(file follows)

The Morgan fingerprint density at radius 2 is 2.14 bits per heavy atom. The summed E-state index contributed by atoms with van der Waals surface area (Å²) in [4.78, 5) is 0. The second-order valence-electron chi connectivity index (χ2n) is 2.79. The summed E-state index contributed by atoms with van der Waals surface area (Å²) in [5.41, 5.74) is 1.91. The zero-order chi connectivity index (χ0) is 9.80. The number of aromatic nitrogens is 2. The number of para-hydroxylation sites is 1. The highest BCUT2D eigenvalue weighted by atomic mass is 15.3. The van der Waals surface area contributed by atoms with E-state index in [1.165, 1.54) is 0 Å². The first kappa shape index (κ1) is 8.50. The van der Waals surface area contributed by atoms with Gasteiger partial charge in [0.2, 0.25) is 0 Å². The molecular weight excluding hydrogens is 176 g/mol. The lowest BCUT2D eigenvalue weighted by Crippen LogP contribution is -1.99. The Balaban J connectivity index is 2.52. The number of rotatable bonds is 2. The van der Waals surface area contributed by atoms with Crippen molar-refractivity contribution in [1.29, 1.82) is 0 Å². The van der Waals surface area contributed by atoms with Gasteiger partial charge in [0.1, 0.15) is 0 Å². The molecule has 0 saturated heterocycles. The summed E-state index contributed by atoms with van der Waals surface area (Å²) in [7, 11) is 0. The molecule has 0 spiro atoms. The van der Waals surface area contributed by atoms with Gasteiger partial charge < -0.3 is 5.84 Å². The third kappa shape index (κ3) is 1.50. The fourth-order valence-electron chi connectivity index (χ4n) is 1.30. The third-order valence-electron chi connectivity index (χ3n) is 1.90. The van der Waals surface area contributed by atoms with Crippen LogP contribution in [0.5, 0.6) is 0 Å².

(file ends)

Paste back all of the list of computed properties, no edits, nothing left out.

The Morgan fingerprint density at radius 2 is 2.14 bits per heavy atom. The summed E-state index contributed by atoms with van der Waals surface area (Å²) in [4.78, 5) is 0. The second-order valence-electron chi connectivity index (χ2n) is 2.79. The summed E-state index contributed by atoms with van der Waals surface area (Å²) in [5.41, 5.74) is 1.91. The zero-order chi connectivity index (χ0) is 9.80. The number of aromatic nitrogens is 2. The number of para-hydroxylation sites is 1. The highest BCUT2D eigenvalue weighted by atomic mass is 15.3. The van der Waals surface area contributed by atoms with E-state index in [1.165, 1.54) is 0 Å². The first kappa shape index (κ1) is 8.50. The van der Waals surface area contributed by atoms with Gasteiger partial charge in [0.2, 0.25) is 0 Å². The molecular weight excluding hydrogens is 176 g/mol. The lowest BCUT2D eigenvalue weighted by Crippen LogP contribution is -1.99. The Balaban J connectivity index is 2.52. The number of rotatable bonds is 2. The van der Waals surface area contributed by atoms with Crippen molar-refractivity contribution in [1.29, 1.82) is 0 Å². The van der Waals surface area contributed by atoms with Gasteiger partial charge in [0.1, 0.15) is 0 Å². The molecule has 0 saturated heterocycles. The summed E-state index contributed by atoms with van der Waals surface area (Å²) in [7, 11) is 0. The molecule has 0 spiro atoms. The van der Waals surface area contributed by atoms with Gasteiger partial charge < -0.3 is 5.84 Å². The third kappa shape index (κ3) is 1.50. The fourth-order valence-electron chi connectivity index (χ4n) is 1.30. The third-order valence-electron chi connectivity index (χ3n) is 1.90. The van der Waals surface area contributed by atoms with Crippen LogP contribution in [0.5, 0.6) is 0 Å².